UUCLB’s Saving Democracy Team
Democracy Priorities: 118th Congress
Save Democracy, Prevent Autocracy:
UUCLB’s Saving Democracy Team and Unitarian Universalists for Social Justice (UUSJ) Democracy Action Teams’ overarching long term goal is to save our democracy from the powerful forces that are attacking it.
These forces are evident in the widespread efforts to deny voting rights, the violent attempt to overturn the results of a free and fair election, and in the efforts to make our national legislative bodies ineffective.
In service of our primary goal we will focus on voting rights and related democracy legislation, efforts to make Congress more effective, and educating the public about what is happening while taking action individually and collectively.
Defend elections by assuring that the counting of votes and certification of elections is free from manipulation or subversion, by protecting election workers from threats and harassment, and by strengthening election infrastructure against hacking and misuse.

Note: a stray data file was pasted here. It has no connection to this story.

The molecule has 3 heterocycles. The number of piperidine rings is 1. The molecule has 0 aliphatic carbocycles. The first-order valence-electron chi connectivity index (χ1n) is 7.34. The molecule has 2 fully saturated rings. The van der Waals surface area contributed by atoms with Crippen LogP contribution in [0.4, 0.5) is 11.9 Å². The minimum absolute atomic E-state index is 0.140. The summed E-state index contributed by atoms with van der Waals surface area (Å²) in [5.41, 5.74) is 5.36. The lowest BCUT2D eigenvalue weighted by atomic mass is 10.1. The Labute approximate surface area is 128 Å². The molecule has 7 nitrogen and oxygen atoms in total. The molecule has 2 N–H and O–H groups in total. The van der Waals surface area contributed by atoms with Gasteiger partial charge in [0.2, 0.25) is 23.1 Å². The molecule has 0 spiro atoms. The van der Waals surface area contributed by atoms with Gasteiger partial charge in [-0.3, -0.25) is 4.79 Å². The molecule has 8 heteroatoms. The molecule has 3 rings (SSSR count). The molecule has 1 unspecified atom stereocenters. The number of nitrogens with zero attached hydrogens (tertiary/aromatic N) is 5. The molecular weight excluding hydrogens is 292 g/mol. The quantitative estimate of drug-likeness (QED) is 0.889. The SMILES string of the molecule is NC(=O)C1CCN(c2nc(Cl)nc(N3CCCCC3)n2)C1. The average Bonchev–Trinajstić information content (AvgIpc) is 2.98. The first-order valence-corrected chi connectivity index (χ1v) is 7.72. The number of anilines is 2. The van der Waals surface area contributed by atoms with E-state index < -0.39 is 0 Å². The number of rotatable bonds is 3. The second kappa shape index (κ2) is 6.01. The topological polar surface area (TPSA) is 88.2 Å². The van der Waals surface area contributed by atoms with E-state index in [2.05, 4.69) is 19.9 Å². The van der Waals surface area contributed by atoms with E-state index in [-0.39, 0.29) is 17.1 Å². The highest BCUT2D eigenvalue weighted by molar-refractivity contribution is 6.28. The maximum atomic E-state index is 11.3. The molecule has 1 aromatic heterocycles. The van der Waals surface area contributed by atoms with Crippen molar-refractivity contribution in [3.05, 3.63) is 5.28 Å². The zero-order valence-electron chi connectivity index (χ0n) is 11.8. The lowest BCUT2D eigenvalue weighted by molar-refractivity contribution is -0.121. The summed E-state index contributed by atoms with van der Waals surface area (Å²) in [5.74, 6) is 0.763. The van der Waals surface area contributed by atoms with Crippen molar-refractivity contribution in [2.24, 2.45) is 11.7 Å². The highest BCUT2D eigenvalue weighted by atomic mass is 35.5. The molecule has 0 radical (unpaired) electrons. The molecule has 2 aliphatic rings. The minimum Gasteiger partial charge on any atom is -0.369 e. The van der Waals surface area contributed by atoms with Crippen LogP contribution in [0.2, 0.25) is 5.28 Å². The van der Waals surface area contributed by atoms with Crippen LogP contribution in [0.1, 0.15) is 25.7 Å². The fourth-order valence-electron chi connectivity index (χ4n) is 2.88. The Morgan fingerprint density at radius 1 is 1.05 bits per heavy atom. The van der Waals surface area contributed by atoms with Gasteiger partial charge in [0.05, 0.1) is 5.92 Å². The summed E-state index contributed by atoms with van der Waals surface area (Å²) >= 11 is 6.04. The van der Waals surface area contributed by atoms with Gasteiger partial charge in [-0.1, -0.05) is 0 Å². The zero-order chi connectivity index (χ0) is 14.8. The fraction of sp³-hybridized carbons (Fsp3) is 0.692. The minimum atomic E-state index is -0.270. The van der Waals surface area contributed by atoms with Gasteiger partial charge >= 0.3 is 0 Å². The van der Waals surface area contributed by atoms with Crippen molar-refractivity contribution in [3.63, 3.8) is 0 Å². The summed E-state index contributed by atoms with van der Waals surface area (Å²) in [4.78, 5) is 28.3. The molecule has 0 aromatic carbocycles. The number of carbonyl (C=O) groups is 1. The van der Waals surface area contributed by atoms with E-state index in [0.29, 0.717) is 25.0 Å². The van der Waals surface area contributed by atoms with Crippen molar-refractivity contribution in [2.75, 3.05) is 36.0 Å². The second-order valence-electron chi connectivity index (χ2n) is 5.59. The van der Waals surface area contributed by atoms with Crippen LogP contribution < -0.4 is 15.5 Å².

Find opportunities to make it easier for all Americans to register and vote by supporting automatic registration, early voting, mail-in voting and drop boxes, by expanding restoration of voting rights to felons and by opposing unnecessary and discriminatory voting restrictions.
Reduce the power of the wealthy and corporations over our democracy by supporting limits on the raising and spending of money to influence elections, establishment of public campaign financing systems and stronger ethics rules for both Congress and the Supreme Court.
Fight debilitating hyper-partisanship by supporting bipartisan efforts to reduce voter misinformation, end gerrymandering and reforms that reduce the power of extreme partisans such as ranked-choice voting.
Educate the public about the threats to democracy and risks of autocracy through mailings and action alerts, and by sponsoring events with respected noteworthy speakers.
What Guides Us: